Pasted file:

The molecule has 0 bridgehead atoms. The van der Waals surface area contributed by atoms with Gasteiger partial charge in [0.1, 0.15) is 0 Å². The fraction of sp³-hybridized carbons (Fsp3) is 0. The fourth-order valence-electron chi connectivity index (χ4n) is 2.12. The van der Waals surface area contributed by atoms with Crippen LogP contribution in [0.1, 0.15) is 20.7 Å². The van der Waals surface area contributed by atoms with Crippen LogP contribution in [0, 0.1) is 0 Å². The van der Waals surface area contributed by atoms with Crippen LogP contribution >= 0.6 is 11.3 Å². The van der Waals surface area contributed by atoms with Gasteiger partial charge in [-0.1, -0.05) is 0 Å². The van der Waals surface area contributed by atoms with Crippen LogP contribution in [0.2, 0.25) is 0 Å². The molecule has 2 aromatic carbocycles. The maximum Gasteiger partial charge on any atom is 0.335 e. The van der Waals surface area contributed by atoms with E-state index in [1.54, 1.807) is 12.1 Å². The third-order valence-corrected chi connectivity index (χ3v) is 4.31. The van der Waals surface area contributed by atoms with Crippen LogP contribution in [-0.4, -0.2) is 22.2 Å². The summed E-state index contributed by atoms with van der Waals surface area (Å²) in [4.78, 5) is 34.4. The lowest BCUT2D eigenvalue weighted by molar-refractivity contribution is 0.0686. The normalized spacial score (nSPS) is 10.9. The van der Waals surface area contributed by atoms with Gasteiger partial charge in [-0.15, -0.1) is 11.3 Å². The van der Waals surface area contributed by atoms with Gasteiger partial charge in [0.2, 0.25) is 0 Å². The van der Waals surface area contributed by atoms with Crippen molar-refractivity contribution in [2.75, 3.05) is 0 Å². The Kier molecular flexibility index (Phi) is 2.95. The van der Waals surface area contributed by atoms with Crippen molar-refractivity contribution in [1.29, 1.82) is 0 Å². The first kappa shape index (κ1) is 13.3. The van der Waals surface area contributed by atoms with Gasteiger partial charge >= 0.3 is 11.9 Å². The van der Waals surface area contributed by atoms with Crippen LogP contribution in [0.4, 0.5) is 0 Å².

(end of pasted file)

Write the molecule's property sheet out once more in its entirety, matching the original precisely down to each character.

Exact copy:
The molecule has 0 bridgehead atoms. The van der Waals surface area contributed by atoms with Gasteiger partial charge in [0.1, 0.15) is 0 Å². The fraction of sp³-hybridized carbons (Fsp3) is 0. The fourth-order valence-electron chi connectivity index (χ4n) is 2.12. The van der Waals surface area contributed by atoms with Crippen LogP contribution in [0.1, 0.15) is 20.7 Å². The van der Waals surface area contributed by atoms with Crippen LogP contribution in [0, 0.1) is 0 Å². The van der Waals surface area contributed by atoms with Crippen LogP contribution >= 0.6 is 11.3 Å². The van der Waals surface area contributed by atoms with Gasteiger partial charge in [-0.1, -0.05) is 0 Å². The van der Waals surface area contributed by atoms with Crippen LogP contribution in [0.2, 0.25) is 0 Å². The molecule has 2 aromatic carbocycles. The maximum Gasteiger partial charge on any atom is 0.335 e. The van der Waals surface area contributed by atoms with E-state index in [1.54, 1.807) is 12.1 Å². The third-order valence-corrected chi connectivity index (χ3v) is 4.31. The van der Waals surface area contributed by atoms with Crippen LogP contribution in [-0.4, -0.2) is 22.2 Å². The summed E-state index contributed by atoms with van der Waals surface area (Å²) in [4.78, 5) is 34.4. The lowest BCUT2D eigenvalue weighted by molar-refractivity contribution is 0.0686. The normalized spacial score (nSPS) is 10.9. The van der Waals surface area contributed by atoms with Gasteiger partial charge in [-0.15, -0.1) is 11.3 Å². The van der Waals surface area contributed by atoms with Gasteiger partial charge in [0.2, 0.25) is 0 Å². The van der Waals surface area contributed by atoms with Crippen molar-refractivity contribution in [2.75, 3.05) is 0 Å². The Kier molecular flexibility index (Phi) is 2.95. The van der Waals surface area contributed by atoms with Crippen molar-refractivity contribution in [1.29, 1.82) is 0 Å². The first kappa shape index (κ1) is 13.3. The van der Waals surface area contributed by atoms with Gasteiger partial charge >= 0.3 is 11.9 Å². The van der Waals surface area contributed by atoms with Crippen LogP contribution in [0.4, 0.5) is 0 Å².